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Human Rights Watch have released an in-depth report on access to abortion (or, rather, lack thereof) for women in Ireland, called State of Isolation. It highlights the Irish government’s wilful refusal to respect the human rights of women seeking abortion, evidenced by the lack of clarity surrounding abortion laws, the refusal to review laws that restrict women’s right to access information on abortion in Ireland or abroad and the failure to deal with anti-choice ‘rogue agencies’ claiming to provide advice and help for women considering an abortion.

An undercover investigator from a pro-choice organisation approached one of these agencies, telling them she was five weeks pregnant (at which point the embryo would be the size of a grain of rice):

…the first thing they did was to ask what I would do, and I said that I’d probably terminate…. So she pulled out this sheet that was ostensibly a consent form from Australia. It said that I understand that I most certainly will need a hysterectomy … that I might end up with the need for a colostomy bag…. That I won’t hold the doctor liable for the infection that I’d certainly get…. Next thing was a list of side-effects…. Breast cancer, cervical cancer … [it said] most women end up with infections, infertile.

She said … that I’d become promiscuous, or frigid, one of the two [after an abortion]…. That most relationships break up…. That is it likely to cause congenital depression, that is not only would I get depressed, but also my family…. That I would be at increased risk of abusing any other children I might have or get…. That it caused tearfulness and sighing…. Then she showed me a video of ultrasounds, and of a doctor explaining what I now know is a very late term abortion procedure … she showed me the instruments. Then she showed me a plastic fetus the size of a pen … and told me that’s what my baby looked like … the plastic fetus was sucking its thumb and had eyelashes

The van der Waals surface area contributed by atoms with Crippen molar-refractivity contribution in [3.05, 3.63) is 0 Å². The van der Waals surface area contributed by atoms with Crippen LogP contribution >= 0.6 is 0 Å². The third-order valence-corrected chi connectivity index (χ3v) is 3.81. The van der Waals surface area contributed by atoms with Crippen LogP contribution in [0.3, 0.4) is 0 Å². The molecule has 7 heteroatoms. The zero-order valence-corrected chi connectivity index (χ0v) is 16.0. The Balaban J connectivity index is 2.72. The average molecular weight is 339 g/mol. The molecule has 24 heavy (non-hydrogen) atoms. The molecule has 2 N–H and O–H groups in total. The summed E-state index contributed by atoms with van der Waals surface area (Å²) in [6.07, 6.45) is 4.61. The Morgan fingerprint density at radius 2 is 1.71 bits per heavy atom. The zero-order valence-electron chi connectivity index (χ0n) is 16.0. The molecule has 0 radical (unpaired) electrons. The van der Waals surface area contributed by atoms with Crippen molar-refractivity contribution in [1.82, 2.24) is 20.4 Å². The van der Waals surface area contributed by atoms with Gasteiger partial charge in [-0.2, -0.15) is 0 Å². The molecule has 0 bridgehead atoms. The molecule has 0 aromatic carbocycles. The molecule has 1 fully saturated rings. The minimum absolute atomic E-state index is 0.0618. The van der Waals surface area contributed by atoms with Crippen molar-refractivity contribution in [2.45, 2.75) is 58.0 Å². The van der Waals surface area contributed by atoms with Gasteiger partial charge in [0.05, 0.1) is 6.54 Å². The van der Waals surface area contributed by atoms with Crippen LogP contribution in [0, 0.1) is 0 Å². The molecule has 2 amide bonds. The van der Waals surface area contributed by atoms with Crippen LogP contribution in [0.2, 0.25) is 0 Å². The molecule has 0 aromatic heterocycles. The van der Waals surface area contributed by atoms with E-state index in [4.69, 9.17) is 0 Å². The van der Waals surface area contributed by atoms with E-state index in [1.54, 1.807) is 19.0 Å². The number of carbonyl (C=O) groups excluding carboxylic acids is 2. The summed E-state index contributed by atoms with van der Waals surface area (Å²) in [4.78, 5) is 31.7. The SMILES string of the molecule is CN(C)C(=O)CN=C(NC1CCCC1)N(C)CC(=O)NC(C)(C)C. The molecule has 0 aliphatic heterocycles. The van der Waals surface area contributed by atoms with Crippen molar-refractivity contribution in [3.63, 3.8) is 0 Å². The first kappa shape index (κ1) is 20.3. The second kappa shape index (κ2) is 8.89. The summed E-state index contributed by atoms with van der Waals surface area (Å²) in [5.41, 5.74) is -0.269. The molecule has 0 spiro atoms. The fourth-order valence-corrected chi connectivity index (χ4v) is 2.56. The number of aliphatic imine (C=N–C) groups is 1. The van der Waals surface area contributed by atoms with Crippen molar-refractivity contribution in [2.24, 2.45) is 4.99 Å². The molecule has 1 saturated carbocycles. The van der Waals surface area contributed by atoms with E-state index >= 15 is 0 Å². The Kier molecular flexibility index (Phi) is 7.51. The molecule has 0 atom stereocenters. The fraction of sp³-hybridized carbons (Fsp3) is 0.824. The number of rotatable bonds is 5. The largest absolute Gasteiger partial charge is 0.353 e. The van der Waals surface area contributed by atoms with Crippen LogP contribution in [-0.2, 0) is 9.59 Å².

Needless to say, this is all bullshit. Other women reported being harassed by agency workers, receiving repeated phone calls asking them when they were going to “kill their baby”. It’s worth pointing out that anti-choice organisations in the UK also promote their “services” as impartial. These include Crisis and Care Confidential.

The authors of the report couldn’t find a single example of a legal abortion being performed in Ireland, despite the fact that it should be legal in cases where the woman’s life is at risk. Both women accessing abortion and service providers risk life imprisonment and this, combined with the lack of clarity surrounding the law, means no one is prepared to risk testing out the exception for life-threatening pregnancies. Instead, women are forced to access illegal abortions or travel abroad. Human Rights Watch believe that the Irish government use the proximity of countries such as the UK where abortion is legal to abdicate its responsibility to protect women’s human rights.

Meanwhile, the decision on women A, B and C’s challenge to Irish abortion law in the EU Court of Human Rights will be announced in the autumn.